Over 40 South African community radio stations could be shut down due to lack of licences, crippling debt and funding.
According to IOL, Thabang Pusoyabone, secretary for the National Community Radio Forum (NCRF), stated that community stations in the country are under attack by stakeholders who should be empowering their advances, instead 25 years later, these stations are being knocked down.
Bush Radio has asked the government to intervene
The stations that could be cancelled include, Zibonele FM, UCT Community Radio, The Rock FM, Radio Kaap se Punt and Franschhoek Community Radio.
Bush Radio -“the mother of all community stations”- is fighting to keep its life through crowdfunding campaigns and have requested government assistance, just to stay afloat.
“Bush Radio strongly urges our democratically elected government to intervene in this matter. We ask ICASA to look at a positive resolution to help secure the future of the community radio sector,”
Adrian Louw, Bush Radio
ICASA has shut-down 43 radio stations
On Friday, it is reported that the NCRF held a meeting with its Central Executive Committee (CEC) in Durban, to formulate a plan and respond to the Independent Communications Authority of South Africa (Icasa) having shut down 43 stations.
“The CEC has noted that this is the second onslaught on the community radio sector, where over 40 stations have either been shut down or threatened to be shut down. The real threat to the community radio sector is that it has become easier for the state to close community media projects. That is risky for media freedom and diversity in the country.”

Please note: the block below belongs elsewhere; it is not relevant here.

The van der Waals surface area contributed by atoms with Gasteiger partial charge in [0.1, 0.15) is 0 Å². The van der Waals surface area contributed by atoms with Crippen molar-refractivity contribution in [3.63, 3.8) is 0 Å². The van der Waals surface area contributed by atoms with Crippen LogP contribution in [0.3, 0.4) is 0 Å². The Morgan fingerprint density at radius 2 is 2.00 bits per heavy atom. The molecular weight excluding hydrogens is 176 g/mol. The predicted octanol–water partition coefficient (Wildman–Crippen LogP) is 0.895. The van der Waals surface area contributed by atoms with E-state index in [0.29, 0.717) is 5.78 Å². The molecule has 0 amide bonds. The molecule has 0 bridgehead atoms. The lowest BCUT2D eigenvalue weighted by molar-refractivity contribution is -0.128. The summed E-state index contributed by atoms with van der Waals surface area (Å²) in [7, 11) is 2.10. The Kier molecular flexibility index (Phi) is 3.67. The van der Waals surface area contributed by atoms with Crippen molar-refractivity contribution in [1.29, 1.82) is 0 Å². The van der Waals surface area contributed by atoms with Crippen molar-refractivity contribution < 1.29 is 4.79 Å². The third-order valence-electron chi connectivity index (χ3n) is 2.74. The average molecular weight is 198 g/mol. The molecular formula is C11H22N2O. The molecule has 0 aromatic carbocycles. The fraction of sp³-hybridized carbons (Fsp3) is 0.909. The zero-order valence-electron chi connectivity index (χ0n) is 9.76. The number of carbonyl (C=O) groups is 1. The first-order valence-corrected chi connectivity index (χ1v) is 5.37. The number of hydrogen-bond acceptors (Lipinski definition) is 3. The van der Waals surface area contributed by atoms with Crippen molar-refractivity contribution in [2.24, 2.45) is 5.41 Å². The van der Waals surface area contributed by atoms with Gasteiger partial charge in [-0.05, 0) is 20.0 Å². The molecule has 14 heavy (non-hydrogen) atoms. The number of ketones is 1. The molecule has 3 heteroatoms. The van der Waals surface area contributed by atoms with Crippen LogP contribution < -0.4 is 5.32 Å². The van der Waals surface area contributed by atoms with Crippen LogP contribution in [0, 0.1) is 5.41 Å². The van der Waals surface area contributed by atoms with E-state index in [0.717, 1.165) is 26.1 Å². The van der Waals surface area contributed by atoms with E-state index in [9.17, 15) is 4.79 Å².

Thabang Pusoyabone, secretary for the National Community Radio Forum (NCRF)
A planned protest is scheduled for 8 November
Pusoyabone has stated that the community radio sector and its supporters, need to plan a strike and present a list of their grievances to the:
- Minister in the Presidency, Jackson Mthembu;
- Communications Minister, Stella Ndabeni-Abrahams;
- Icasa’s acting chairperson, Keabetswe Modimoeng;
- Media Development and Diversity Agency (MDDA) board chairperson, Ndivhuho Norman Munzhelele.
The Central Executive Committee cries out to everyone who supports freedom of speech, media diversity and access to information to join their cause and march.
The planned protest is scheduled on 8 November, and is said to form part of a “roadshow workshop”; where it actively educates the public and further proves how the government still fails to deliver on its vow to contribute 30% of its advertising budget, to support community media and to bail out signal distribution costs of Sentec.